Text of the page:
|6||P. Vanspeybroeck, New Test Methods to Evaluate The Resistance to Rapid Crack Propagation in Pressurized Polyethylene Pipes, Becetel --Laboratory Soete of the University of Gent, Belgium, pp. 1-6.|
|7||*||William S. Smith, Jr., Pelletized Rubber For Polyolefin Plastics Modification, Exxon Chemical Company, Elastomers Technology Division, Linden, New Jersey, pp. 394 396.|
|8||William S. Smith, Jr., Pelletized Rubber For Polyolefin Plastics Modification, Exxon Chemical Company, Elastomers Technology Division, Linden, New Jersey, pp. 394-396.|
|Brevet citant||Date de dépôt||Date de publication||Déposant||Titre|
|US5792534||7 juin 1995||11 août 1998||The Dow Chemical Company||Polyolefin film exhibiting heat resistivity, low hexane extractives and controlled modulus|
|US6070394 *||2 sept. 1998||6 juin 2000||Eastman Chemical Company||Lownoise stretch wrapping process|
|US6100341 *||17 déc. 1997||8 août 2000||Norton Performance Plastics Corporation||Thermoplastic seal and wrapping film|
|US6147179 *||25 juin 1998||14 nov. 2000||Eastman Chemical Company||Monolayer film|
|US6153702 *||2 sept. 1998||28 nov. 2000||Eastman Chemical Company||Polymers, and novel compositions and films therefrom|
|US6197887||2 sept. 1998||6 mars 2001||Eastman Chemical Company||Compositions having particular utility as stretch wrap cling film|
|US6204335||2 sept. 1998||20 mars 2001||Eastman Chemical Company||Compositions of linear ultra low density polyethylene and propylene polymers and films therefrom|
|US6204349 *||21 juin 1996||20 mars 2001||Mitsubishi Chemical Corporation||Pipe made of polyethylene resin|
|US6291590 *||7 janv. 1998||18 sept. 2001||Borealis Technology Oy||Extrusion coating structure|
|US6485662 *||3 déc. 1996||26 nov. 2002||Union Carbide Chemicals & Plastics Technology Corporation||Process for preparing a simulated in situ polyethylene blend|
|US6500901||20 févr. 2001||31 déc. 2002||Eastman Chemical Company||Compositions of linear ultra low density polyethylene and propylene polymers and films therefrom|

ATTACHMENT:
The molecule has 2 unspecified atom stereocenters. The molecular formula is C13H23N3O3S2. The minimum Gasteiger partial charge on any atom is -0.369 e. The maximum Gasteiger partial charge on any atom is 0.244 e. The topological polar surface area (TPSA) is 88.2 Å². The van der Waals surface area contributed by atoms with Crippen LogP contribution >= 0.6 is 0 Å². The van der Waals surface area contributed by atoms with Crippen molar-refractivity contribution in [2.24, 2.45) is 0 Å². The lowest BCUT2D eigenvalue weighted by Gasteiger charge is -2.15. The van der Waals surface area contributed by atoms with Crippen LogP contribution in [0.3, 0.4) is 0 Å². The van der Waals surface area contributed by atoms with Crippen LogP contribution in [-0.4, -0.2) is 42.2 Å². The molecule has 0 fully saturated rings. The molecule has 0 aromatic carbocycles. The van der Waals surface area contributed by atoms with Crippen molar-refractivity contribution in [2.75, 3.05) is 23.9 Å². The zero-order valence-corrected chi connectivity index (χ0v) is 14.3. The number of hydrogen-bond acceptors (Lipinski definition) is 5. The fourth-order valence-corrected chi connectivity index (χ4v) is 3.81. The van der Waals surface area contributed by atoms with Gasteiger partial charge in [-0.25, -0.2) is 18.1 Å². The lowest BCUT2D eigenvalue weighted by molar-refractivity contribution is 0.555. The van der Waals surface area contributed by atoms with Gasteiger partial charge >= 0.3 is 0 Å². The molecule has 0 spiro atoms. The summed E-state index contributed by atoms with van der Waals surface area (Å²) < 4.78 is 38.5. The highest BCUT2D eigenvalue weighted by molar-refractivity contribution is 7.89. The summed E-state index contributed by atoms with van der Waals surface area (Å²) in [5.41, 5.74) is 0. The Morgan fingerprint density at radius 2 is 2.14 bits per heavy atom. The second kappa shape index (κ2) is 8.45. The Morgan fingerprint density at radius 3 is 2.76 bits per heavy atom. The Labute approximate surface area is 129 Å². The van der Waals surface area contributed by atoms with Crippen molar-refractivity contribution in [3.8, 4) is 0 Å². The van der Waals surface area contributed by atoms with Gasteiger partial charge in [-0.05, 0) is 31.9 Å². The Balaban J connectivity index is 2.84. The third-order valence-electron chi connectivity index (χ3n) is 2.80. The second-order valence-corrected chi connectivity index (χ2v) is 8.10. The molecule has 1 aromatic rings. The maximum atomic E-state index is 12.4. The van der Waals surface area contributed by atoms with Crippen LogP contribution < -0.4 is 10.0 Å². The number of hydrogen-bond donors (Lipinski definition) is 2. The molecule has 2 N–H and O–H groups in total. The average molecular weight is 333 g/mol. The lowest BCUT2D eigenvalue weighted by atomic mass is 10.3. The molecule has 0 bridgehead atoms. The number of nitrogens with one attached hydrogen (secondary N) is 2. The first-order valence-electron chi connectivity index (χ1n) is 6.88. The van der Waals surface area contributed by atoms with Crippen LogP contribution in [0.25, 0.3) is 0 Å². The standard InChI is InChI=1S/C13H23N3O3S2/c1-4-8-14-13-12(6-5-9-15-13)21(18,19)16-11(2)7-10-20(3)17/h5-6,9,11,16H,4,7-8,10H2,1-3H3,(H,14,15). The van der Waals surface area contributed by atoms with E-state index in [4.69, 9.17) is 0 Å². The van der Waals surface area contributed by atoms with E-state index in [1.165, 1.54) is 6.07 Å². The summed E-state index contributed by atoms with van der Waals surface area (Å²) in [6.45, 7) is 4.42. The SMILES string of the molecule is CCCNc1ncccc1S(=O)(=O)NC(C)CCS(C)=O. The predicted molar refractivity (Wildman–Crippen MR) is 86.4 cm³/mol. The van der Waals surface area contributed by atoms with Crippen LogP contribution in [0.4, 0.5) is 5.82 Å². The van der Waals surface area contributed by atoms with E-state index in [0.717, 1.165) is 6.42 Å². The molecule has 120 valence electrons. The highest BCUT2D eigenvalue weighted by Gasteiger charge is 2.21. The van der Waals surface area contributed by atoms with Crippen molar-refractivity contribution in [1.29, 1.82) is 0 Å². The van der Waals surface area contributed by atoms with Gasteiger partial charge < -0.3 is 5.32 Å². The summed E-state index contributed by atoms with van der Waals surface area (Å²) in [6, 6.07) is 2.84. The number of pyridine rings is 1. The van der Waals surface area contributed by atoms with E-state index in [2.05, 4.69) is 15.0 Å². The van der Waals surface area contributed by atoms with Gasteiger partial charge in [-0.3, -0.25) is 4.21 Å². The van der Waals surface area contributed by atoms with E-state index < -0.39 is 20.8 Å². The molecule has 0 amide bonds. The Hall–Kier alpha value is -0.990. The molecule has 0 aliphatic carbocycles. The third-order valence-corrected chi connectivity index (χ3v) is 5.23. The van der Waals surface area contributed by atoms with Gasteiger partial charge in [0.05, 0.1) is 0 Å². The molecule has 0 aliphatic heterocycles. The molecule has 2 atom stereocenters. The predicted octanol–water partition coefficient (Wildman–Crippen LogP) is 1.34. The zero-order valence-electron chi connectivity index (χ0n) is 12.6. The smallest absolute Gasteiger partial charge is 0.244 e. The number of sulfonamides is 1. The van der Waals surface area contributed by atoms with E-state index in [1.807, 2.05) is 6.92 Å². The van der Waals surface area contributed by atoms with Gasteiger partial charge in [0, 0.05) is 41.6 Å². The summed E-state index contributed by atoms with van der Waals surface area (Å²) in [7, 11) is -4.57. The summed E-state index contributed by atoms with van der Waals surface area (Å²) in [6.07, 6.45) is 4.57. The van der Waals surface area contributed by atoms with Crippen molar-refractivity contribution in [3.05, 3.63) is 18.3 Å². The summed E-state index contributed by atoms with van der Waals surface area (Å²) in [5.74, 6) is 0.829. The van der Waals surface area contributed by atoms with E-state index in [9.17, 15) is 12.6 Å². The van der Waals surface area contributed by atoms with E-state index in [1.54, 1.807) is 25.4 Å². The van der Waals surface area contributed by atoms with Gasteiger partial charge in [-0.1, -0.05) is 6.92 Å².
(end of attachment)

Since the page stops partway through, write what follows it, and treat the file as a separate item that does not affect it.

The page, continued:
|US6515093||10 août 2000||4 févr. 2003||Eastman Chemical Company||Polymers, and novel compositions and films therefrom|
|US6822051||29 mars 2002||23 nov. 2004||Media Plus, Inc.||High density polyethylene melt blends for improved stress crack resistance in pipe|
|US7052754 *||14 juil. 1998||30 mai 2006||Innovene Manufacturing Belgium, Nv||Polyethylene-based composition and process for the manufacture of articles shaped from the composition|
|US7129296||2 avr. 2004||31 oct. 2006||Dow Global Technologies Inc.||Bimodal polyethylene pipe composition and article made therefrom|
|US7166676||7 juin 2002||23 janv. 2007||Dow Global Technologies, Inc.||Process for preparing copolymers and blend compositions containing the same|
|US7247680||11 janv. 2002||24 juil. 2007||Total Petrochemicals Research Feluy||High shrink polyethylene films|
|US7250473||28 août 2002||31 juil. 2007||Dow Global Technologies, Inc.||Multimodal polyolefin pipe|
|US7300983 *||17 août 2004||27 nov. 2007||Dow Global Technologies Inc.||High melt strength polymers and method of making same|
|US7335716 *||16 juin 2000||26 févr. 2008||Mitsui Chemicals, Inc.||Ethylene (co)polymers and uses thereof|
|US7345113||30 juin 2006||18 mars 2008||Dow Global Technologies Inc.||Bimodal polyethylene composition and articles made therefrom|
|US7521518||13 janv. 2003||21 avr. 2009||Dow Global Technologies, Inc.||Ethylene copolymer compositions|
|US7563849||26 août 2005||21 juil. 2009||Mitsui Chemicals, Inc.||Ethylene (co) polymer and its use|
|US7687579||26 août 2005||30 mars 2010||Mitsui Chemicals, Inc.||Ethylene (co) polymer and its use|
|US7714073||28 juin 2006||11 mai 2010||Jacobsen Grant B||Ethylene copolymers and blend compositions|
|US7825190||11 janv. 2008||2 nov. 2010||Dow Global Technologies||Bimodal polyethylene composition and articles made therefrom|
|US7867588||22 mai 2007||11 janv. 2011||Media Plus, Inc.||Polyethylene melt blends for high density polyethylene applications|
|US8101687||6 déc. 2006||24 janv. 2012||Dow Global Technologies Llc||Multimodal polyethylene material|
|US8207265 *||16 oct. 2007||26 juin 2012||Dow Global Technologies Llc||Adhesives films|
|US8338538||23 août 2010||25 déc. 2012||Dow Global Technologies Llc||Bimodal polyethylene composition and articles made therefrom|
|US9006342||5 déc. 2012||14 avr. 2015||Dow Global Technologies Llc||Bimodal polyethylene composition and articles made therefrom|
|US9102819 *||27 déc. 2013||11 août 2015||Dow Global Technologies Llc||Polyolefin composition|
|US20030055176 *||7 juin 2002||20 mars 2003||Jacobsen Grant B.||Process for preparing copolymers and blend compositions containing the same|
|US20030113496 *||17 déc. 2001||19 juin 2003||Harris Michael G.||Polyethylene melt blends for high density polyethylene applications|